Massachusetts Beverage Business



Is yeast terroir the next big thing in winemaking? It’s possible. Scientists in New Zealand have proved for the first time that wine yeasts vary from region to region. The research, conducted by Velimir Gayevskiy and Dr. Matthew Goddard of the School of Biological Sciences at the University of Auckland, detected distinct differences between indigenous yeast strains in different regions. “It’s widely accepted that the interaction of climatic, geographic and soil conditions with different grape varieties serves to make regionally distinctive wines,” Goddard said noting, “But for the first time, these findings suggest that yeasts could be part of that regional influence and of wine’s terroir.” Published in the journal of the international society for microbial ecology, the study investigated yeasts present on Chardonnay and Syrah grapes, and their spontaneous ferments, in vineyards in three distinct wine regions in New Zealand.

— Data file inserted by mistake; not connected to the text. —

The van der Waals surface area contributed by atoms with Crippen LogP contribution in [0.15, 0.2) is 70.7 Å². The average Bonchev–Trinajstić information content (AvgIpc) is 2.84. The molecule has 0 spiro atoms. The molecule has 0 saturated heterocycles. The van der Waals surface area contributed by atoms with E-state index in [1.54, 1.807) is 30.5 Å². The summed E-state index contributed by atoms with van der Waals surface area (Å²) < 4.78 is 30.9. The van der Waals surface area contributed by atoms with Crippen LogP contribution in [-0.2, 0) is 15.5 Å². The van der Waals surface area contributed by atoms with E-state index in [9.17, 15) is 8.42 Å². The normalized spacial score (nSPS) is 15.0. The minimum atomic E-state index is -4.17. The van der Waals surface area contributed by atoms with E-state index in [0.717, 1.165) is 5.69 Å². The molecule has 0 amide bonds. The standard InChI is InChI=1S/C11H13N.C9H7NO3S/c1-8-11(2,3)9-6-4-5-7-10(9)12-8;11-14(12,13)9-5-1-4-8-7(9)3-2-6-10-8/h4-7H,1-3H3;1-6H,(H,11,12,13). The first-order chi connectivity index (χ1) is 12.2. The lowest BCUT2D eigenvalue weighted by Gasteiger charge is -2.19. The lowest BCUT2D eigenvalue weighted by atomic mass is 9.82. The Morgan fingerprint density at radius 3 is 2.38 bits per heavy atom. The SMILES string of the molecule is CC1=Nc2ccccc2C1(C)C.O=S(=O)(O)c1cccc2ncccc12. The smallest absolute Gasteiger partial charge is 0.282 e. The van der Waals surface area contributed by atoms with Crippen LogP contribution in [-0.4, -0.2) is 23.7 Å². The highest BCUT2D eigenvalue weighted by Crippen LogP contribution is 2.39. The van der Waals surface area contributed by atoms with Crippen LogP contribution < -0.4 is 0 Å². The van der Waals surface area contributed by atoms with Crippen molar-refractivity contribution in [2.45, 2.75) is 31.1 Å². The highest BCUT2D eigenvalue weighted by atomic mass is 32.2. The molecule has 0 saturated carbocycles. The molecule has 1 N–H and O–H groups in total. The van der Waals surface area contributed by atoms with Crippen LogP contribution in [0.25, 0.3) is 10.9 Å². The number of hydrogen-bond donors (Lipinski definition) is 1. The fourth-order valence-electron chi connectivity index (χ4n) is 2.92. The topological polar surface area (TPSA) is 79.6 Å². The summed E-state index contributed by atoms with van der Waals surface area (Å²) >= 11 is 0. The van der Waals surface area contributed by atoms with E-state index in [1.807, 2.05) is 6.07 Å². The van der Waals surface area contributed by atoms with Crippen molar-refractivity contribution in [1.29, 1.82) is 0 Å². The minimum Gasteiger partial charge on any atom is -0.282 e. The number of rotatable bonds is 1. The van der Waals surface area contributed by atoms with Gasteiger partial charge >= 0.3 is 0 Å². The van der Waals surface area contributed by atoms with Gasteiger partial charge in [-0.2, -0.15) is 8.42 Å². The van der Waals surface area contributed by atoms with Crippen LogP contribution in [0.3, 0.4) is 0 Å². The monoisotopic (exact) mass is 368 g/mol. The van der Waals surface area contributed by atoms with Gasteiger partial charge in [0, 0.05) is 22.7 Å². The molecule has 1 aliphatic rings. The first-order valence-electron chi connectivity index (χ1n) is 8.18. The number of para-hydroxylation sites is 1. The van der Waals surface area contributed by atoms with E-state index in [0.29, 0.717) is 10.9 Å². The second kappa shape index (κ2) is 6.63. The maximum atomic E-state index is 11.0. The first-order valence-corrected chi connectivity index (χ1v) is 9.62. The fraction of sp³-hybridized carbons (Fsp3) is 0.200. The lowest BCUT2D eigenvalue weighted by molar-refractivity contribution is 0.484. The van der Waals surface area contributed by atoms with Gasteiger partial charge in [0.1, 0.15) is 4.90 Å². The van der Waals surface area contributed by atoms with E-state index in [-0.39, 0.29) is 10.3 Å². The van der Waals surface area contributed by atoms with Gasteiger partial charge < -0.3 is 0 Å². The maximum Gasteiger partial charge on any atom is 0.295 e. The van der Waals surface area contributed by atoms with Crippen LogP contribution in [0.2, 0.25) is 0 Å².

The research into regionally specific yeast populations is currently confined to New Zealand, with no other winemaking nation as yet having conducted similarly robust tests into the make up of their own yeast communities. But Goddard suggests similar results could be seen across other winemaking nations. Goddard said that the next steps were to discover what was driving these differences; to attempt to identify yeasts responsible for specific aromas and flavors that could contribute to a regional signature, and discover when New Zealand’s genetically distinct yeast population arrived in the country.

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